The New Zealand Railways Magazine, Volume 3, Issue 2 (June 1, 1928)
Away from the haunts of man, out in the rugged fastnesses of Nature, one expects to meet with many difficulties. In overcoming them, in performing as it were the seemingly impossible, is half the joy of an adventure into such places. In these days of main highways and modern transport facilities—where now we are able to enjoy the comforts of rail or motor—we are liable to forget what the early pioneers had to brave and overcome. It certainly gives a little zest to a trip to come fact to face with Nature in a truculent mood, and it also reveals how frequently our efforts to confine Nature to set rules and regulations are defeated.
By undertaking a cycling trip over Arthur's Pass, through Otira Gorge to Franz Josef Glacier in 1913, my youthful spirit obtained all the exhilirating adventure it required, for, at that time, very few of the mountain torrents of South Westland were bridged. The quick motor service now running was unknown. In deciding to again make the trip this autumn I anticipated enjoying the 94 miles of New Zealand's beauty between Hokitika and Waiho, in comfort, and without any accompanying thrills. However, weather conditions determined otherwise, the West Coast lived right up to its reputation. Perhaps the fact of leaving Hokitika on Friday, 13th April, had something to do with the watery display!
Our party left Hokitika about 10 a.m. and experienced comfortable travelling to Hari Hari, the half-way house, the road and bridges being well consolidated. Although the rain fell in torrents and the rivers were high we met with no difficulties. Unfortunately the rain somewhat spoiled the sparkling beauty of Lake Ianthe nestling as it does amid the bush-clad hills, but nothing could detract from the stately grandeur of the monarchs of the forest in the scenic reserves en route.
After lunch at Hari Hari we met our first rebuff, for we were told it was our destination for the day owing to slips and washouts further south. At night it rained heavier than ever—the rainfall (we were informed) being for the twenty-four hours, eleven inches. That seemed to preclude any further advance. The next morning, however, the rain ceased, and after lunch our driver decided to continue the journey.
We soon ran into evidences of the storm. The Little Wanganui bed was strewn with stranded trees, and here and there along the road were minor scourings and washouts. But on Mt. Hercules, one of Nature's prize packets, we met the first real difficulty in a bad slip, which, however, was negotiated safely after a little manæuvring.
Shortly after, we arrived at Dry Creek, which, on this occasion, certainly belied its name. Although it had gone down considerably by the time we arrived, it had been so high that the north approach of the bridge was washed away next to the end pier. Two stout planks had been placed over the breach. Our car passed over these safely, only to meet with greater difficulty a short distance further on. This was at McCullough's Creek, which was too high to attempt to cross. A couple of cars coming from the opposite direction were held up on the other side of the creek, so it was decided to transfer the passengers and luggage. This was a test of nerve for the ladies of the party, for it was necessary to cross the raging torrent (some thirty feet wide) over a single rickety plank, an unwanted and unsought-for acrobatic performance. Safely across we sped on over the Wataroa River to Wataroa, where we were informed that owing to Lake Wahapoa having overflowed its banks, the road was covered feet deep in water.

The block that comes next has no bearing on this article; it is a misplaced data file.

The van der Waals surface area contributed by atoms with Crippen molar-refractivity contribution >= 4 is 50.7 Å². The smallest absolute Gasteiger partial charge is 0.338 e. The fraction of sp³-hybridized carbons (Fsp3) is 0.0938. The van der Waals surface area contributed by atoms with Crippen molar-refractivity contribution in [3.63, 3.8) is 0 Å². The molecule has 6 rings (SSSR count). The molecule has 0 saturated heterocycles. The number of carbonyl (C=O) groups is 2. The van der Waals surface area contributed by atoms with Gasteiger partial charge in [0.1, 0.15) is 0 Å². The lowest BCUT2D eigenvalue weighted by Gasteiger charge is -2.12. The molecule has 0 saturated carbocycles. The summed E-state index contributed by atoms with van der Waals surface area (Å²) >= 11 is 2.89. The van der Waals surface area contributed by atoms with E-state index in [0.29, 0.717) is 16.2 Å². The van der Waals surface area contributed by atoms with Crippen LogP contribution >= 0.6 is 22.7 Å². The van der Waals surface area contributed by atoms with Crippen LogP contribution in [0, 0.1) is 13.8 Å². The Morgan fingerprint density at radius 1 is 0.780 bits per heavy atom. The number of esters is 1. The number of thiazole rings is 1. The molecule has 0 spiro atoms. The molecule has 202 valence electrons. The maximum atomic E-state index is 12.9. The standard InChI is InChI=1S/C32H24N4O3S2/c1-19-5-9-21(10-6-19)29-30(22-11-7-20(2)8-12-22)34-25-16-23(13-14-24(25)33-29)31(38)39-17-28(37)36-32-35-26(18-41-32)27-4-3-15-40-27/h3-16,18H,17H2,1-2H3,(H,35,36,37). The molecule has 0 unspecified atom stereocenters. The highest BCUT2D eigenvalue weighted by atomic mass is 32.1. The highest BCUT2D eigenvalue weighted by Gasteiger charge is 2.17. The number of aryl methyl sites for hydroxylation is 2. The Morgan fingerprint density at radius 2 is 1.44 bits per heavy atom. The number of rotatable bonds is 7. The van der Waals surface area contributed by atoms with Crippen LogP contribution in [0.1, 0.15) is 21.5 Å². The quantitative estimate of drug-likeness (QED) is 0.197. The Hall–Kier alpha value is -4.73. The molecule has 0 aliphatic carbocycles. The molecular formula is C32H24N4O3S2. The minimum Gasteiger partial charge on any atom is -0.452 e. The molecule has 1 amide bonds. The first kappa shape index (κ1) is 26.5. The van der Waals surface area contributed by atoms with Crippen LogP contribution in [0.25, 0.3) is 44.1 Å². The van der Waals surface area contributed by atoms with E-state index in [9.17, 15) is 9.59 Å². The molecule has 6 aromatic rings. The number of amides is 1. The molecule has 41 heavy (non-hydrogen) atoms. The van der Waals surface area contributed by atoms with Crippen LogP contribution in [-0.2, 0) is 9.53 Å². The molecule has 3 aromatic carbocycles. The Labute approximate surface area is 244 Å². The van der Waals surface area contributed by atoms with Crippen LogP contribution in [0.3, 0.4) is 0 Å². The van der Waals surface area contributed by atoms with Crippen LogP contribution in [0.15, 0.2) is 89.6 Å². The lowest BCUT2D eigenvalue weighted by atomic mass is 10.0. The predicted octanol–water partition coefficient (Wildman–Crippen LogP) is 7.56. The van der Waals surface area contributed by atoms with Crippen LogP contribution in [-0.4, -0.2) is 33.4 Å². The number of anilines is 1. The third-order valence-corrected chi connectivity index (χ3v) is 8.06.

Next morning bright and early we were again on our way. The approaches to Waitangi page 61 River were found to be partly missing, but by making a deviation we crossed over safely. The lake by this time had gone down, and there was only about a foot of water over the road, so the car went through this easily.
After passing Okarito Forks, the run was free of worry until arrival at Lake Mapourika, where the creeks had banked up considerably, but with covered engine, each one was negotiated safely. We were now in view of our goal, though Slatey Creek and Tatare River still intervened. Slatey Creek was in one of its wild moods, and, at such times, loaded cars do not venture through it. Instead, the passengers are transferred to a dray—a safer mode of transport—and thus the other bank of the creek is reached, the cars following over empty, just in case of trouble. However, apart from one car sticking and having to be hauled out, all went well.
On arrival at Tatare River we found the north approach (next to the end pier of the bridge) missing, and the south approach well breached. We were not to be kept from our goal, now so near, so pieces of timber (3in. × 2in.) which formed a fence nearby were obtained to make an improvised crossing, and by performing feats that we thought were only possible for a British Army tank the washout at the other end was at last left behind.
A few minutes later the glacier in all its stately grandeur came into view, and soon afterwards we were at the door of the Graham Bros'. far-famed hostelry, which has grown out of all recognition.
On arrival we were told that the rainfall for the preceding five days had been 32 inches, a record that many places would be pleased to have per year. (In fairness to our West Coast friends I suppose I should add that for the preceding few months the weather had been comparatively fine and sunny.)
So ended a trip which, if not noteworthy for the opportunity of viewing the glorious scenery of South Westland, was certainly remarkable for unexpected and exciting events met with.